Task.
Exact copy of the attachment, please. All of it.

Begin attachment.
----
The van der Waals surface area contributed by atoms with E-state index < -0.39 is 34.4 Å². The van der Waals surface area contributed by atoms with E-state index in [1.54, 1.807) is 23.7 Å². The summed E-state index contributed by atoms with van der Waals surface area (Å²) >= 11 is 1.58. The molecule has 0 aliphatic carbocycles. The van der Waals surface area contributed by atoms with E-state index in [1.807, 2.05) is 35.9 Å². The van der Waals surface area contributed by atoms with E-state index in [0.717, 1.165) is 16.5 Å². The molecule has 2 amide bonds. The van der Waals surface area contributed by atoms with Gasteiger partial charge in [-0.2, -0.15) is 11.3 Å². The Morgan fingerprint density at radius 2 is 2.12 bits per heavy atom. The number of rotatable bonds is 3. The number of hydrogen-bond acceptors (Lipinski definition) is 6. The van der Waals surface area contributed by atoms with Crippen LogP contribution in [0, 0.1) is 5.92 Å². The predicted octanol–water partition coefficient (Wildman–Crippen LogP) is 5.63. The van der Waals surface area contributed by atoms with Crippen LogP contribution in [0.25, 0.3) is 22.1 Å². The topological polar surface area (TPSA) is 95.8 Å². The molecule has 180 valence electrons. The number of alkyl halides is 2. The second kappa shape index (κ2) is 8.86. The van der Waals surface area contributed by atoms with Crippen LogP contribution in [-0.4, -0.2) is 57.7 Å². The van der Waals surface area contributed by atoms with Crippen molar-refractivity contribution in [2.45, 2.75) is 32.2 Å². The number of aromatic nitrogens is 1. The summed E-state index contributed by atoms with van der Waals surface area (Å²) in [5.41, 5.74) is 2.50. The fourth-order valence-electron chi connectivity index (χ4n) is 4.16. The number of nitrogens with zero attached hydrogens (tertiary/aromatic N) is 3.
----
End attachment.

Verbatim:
The van der Waals surface area contributed by atoms with E-state index < -0.39 is 34.4 Å². The van der Waals surface area contributed by atoms with E-state index in [1.54, 1.807) is 23.7 Å². The summed E-state index contributed by atoms with van der Waals surface area (Å²) >= 11 is 1.58. The molecule has 0 aliphatic carbocycles. The van der Waals surface area contributed by atoms with E-state index in [1.807, 2.05) is 35.9 Å². The van der Waals surface area contributed by atoms with E-state index in [0.717, 1.165) is 16.5 Å². The molecule has 2 amide bonds. The van der Waals surface area contributed by atoms with Gasteiger partial charge in [-0.2, -0.15) is 11.3 Å². The Morgan fingerprint density at radius 2 is 2.12 bits per heavy atom. The number of rotatable bonds is 3. The number of hydrogen-bond acceptors (Lipinski definition) is 6. The van der Waals surface area contributed by atoms with Crippen LogP contribution in [0, 0.1) is 5.92 Å². The predicted octanol–water partition coefficient (Wildman–Crippen LogP) is 5.63. The van der Waals surface area contributed by atoms with Crippen LogP contribution in [0.25, 0.3) is 22.1 Å². The topological polar surface area (TPSA) is 95.8 Å². The molecule has 180 valence electrons. The number of alkyl halides is 2. The second kappa shape index (κ2) is 8.86. The van der Waals surface area contributed by atoms with Crippen LogP contribution in [-0.4, -0.2) is 57.7 Å². The van der Waals surface area contributed by atoms with Crippen molar-refractivity contribution in [2.45, 2.75) is 32.2 Å². The number of aromatic nitrogens is 1. The summed E-state index contributed by atoms with van der Waals surface area (Å²) in [5.41, 5.74) is 2.50. The fourth-order valence-electron chi connectivity index (χ4n) is 4.16. The number of nitrogens with zero attached hydrogens (tertiary/aromatic N) is 3.